Finally, and this isn't advertised anywhere, we get three Ghostbusters II theatrical trailers: Teaser, Trailer #1, Trailer #2 - all in full 1920x1080 HD widescreen (trailer #1 was on the 1999 DVD, but in fullscreen). Teaser and Trailer #1 use the original footage and are in a 1.78:1 aspect ratio, though Trailer #1 is missing the "Coming June 16th To A Theatre Near You." card at the end (it's on the GB1 & GB2 1999 DVDs). Trailer #2 is in a 2.40:1 aspect ratio and the original video has been replaced with footage taken from the remastered movie. This is evident not only by the aspect ratio, which is the same as the movie and different from the other two trailers, but by the look of the footage, which matches that of the movie - most notably the darkness of the River of Slime scene. This teaser has never been released on home video before, and I've personally never seen it before, so I don't know if any shots were replaced, as was the case with the trailer on the GB1 disc. I should also note that this is the first time I've ever seen a Blu-ray released by Sony that did not contain previews/trailers for other movies...not a single one. That's a welcome change. It's just a shame that one trailer we got for the first film is a fake.

Disappointingly, there is no commentary for the film, though a few years ago Dan Aykroyd did say that he recorded one. (I can't find the online link to support this, but I remember reading it.) Also, the Electronic Press Kit interview and footage isn't here, either. Not that I was really expecting for either to have been included, but it would have been nice. Sadly, but not surprisingly, none of the new content is dedicated to Harold Ramis, who passed away seven months ago. Ivan and Dan do pay respects to him in the new interview, so that must have been recorded some time between March and August 2014.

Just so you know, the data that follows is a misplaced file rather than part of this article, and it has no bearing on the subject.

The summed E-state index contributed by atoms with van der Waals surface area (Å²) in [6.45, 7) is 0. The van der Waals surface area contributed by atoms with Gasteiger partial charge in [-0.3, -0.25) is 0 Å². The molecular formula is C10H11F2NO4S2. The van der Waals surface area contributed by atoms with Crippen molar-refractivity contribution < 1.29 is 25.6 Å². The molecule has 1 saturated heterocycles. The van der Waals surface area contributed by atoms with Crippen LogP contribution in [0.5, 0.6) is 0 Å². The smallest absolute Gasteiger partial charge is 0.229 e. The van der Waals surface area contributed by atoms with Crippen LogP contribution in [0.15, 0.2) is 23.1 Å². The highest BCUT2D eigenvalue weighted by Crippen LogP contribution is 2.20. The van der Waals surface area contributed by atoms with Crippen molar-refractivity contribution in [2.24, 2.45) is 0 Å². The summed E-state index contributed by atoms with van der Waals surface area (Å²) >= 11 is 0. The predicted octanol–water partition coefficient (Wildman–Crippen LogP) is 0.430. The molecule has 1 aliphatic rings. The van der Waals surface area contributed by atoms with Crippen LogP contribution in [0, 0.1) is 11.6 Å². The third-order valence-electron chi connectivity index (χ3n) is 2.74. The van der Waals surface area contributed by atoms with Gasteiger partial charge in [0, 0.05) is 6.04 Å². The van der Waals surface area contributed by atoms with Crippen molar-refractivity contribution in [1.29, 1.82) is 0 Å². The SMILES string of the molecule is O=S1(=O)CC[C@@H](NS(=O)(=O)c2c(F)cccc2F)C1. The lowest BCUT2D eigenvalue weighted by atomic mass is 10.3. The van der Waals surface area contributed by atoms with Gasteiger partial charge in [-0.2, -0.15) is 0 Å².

CONCLUSION

For most fans, the double feature digibook set should be the one-and-only copy of the films you'll need. A diehard fan may want to also pick up a copy of the GB1 1999 DVD for the extra bonus features and real theatrical trailer. If you also want a DVD copy of GB2 - and why not, I think all fans should keep at least one DVD and one Blu-ray copy of each film in their collection - you'll want to get the 2005 GB2 DVD for the better picture quality and colors.

The GB1 2009 Blu-ray has been sufficiently replaced by this new Blu-ray (only two video game related videos are exclusive to that release; the PS3 theme can be downloaded from this site as previously mentioned). The GB2 1999 DVD can, also, be considered replaced (unless you *really* desire biographical trivia and not-up-to-date filmographies on the main actors). The 2013 movie-only "Mastered in 4K"/"Optimized for 4K Ultra HD TVs" has near-identical picture to this new Blu-ray, and no bonus features, so I don't see why anyone will want to bother with it; and the GB1 2005 DVD should be avoided at all costs.